Soon the staffer returned and handed me a sheet of paper and said Mom might like it if I read some of the information thereon. My eyes landed on a story about Neil Sedaka, then quickly shifted to an article about National Good Samaritan Day on March 13. I scanned the piece, chose tidbits to share about the Good Samaritan parable from the bible. To show kindness. To help others. It seemed fitting for this day, in this small town care center where staff show great compassion. I will always feel grateful to the healthcare workers and other staff who have cared for my mom like a family member.
As time ticked toward 11:30 and lunch and the end of my hour-long allotted visit, I knew I needed to leave. “I have to go. Maybe next time I can take you outside so you can hear the birds, see the trees.” Mom smiled beneath her face mask. “I love you, Mom.” Tears brimmed.
“I love you,” she replied. Her words felt like a hug, a kiss. Bringing us together after a year of separation caused by a pandemic.
In the doorway I stopped, turned for one final look at Mom. “I love you,” I repeated, then crossed the lobby to the staffer monitoring the front door. “I’ll need you to sign out,” she said. By then I was already crying, barely able to find a pen to note my departure time. I thanked her, observed the compassion in her eyes.
Then I walked into the sunshine of an incredibly beautiful Saturday in March in southwestern Minnesota. I turned left toward the parking lot where Randy waited. I opened the van door, swung onto the seat, removed my face mask and then sobbed uncontrollably, shoulders heaving, face in my hands. Emotionally-exhausted.
Me with my mom during a January visit. Minnesota Prairie Roots file photo January 2020 by Randy Helbling.
I STOOD BEFORE THE CARD RACK at the dollar store, pink cotton print mask covering my face, eyes scanning the choices before me. I filtered through a few Mother’s Day cards before choosing one for my eldest daughter and one for my mom.
It was an emotional moment for me as I selected the card to send to my mom, who lives in a senior care center 120 miles away in southwestern Minnesota. I last saw her on March 7, the weekend before Parkview closed to visitors to protect them from COVID-19.
Mom is on hospice, which makes a difficult situation even more emotionally challenging. How do you work through the guilt of not being there for your mom when she most needs family? How? The intellectual part of me understands the closure. The “I love my mom” side does not.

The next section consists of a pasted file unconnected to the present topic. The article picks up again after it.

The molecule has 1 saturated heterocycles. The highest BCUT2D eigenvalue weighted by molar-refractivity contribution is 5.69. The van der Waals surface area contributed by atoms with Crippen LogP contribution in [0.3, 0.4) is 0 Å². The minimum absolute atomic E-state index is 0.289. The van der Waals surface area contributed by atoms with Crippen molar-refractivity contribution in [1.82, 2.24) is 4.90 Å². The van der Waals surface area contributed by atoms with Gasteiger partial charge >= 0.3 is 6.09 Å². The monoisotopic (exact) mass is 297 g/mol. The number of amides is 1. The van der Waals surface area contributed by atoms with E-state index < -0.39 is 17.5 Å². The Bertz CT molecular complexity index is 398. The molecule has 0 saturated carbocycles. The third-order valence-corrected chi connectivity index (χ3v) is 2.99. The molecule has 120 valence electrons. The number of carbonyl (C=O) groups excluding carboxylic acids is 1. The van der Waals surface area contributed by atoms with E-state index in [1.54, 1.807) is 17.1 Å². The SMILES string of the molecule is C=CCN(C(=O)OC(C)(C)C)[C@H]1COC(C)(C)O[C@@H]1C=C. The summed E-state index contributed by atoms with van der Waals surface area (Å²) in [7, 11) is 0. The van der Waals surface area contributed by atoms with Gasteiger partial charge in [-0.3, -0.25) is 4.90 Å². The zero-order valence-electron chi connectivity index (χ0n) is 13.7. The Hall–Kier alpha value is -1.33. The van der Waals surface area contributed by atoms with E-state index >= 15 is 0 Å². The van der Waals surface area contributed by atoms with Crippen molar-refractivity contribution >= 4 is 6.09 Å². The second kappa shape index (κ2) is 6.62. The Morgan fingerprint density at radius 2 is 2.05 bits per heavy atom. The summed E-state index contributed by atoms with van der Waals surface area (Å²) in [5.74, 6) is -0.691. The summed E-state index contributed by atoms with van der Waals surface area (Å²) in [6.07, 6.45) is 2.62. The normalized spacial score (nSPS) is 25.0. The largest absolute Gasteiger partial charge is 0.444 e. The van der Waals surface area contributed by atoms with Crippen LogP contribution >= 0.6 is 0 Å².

So I stood there, in front of that display rack of flowery cards with sweet messages, and considered that this could be the last time I would buy a Mother’s Day card for Mom. I wanted to rip off that mask and plop down on the floor and cry away my pain in heart-wrenching sobs. Because that’s how I felt. Overcome with sadness.
But, instead, I clutched my two cards and walked to the check-out lane, strips of orange tape marking social distancing lines on the worn carpet. I waited while the cashier scanned the biggest pile of merchandise I’ve ever seen a shopper purchase at a dollar store. I tried to be patient and wait my turn while an unmasked young woman edged closer to me, closer than my comfort level. It didn’t help that I’d just heard someone coughing repeatedly minutes earlier.
I recognize my heightened awareness created by COVID-19. I recognize, too, my heightened emotions. I considered for a moment just leaving the cards and walking out of the store. But I wanted, needed, to get the card for Mom without another visit to another store and more possible virus exposure.
So I refocused, wondering about that heap of merchandise the masked woman ahead of me was buying. Teacher, I thought to myself, then asked, “You must be buying for a bunch of kids?” Her answer surprised me. She was not. The goods were rewards for potty training. I nearly laughed aloud. Not because of the concept. But because of the sheer volume of rewards purchased for a preschooler who might just be smart enough to manipulate Mom.
Humor got me through that check-out line and out the door with a card for my mom and another for my daughter. Memories will carry me through this Mother’s Day as I think of Mom. Still here on this earth, yet so far away.
To all of you who have lost your moms, I am sorry. To those of you who still have your moms, cherish them. And to those of you who are mothers, like me, Happy Mother’s Day!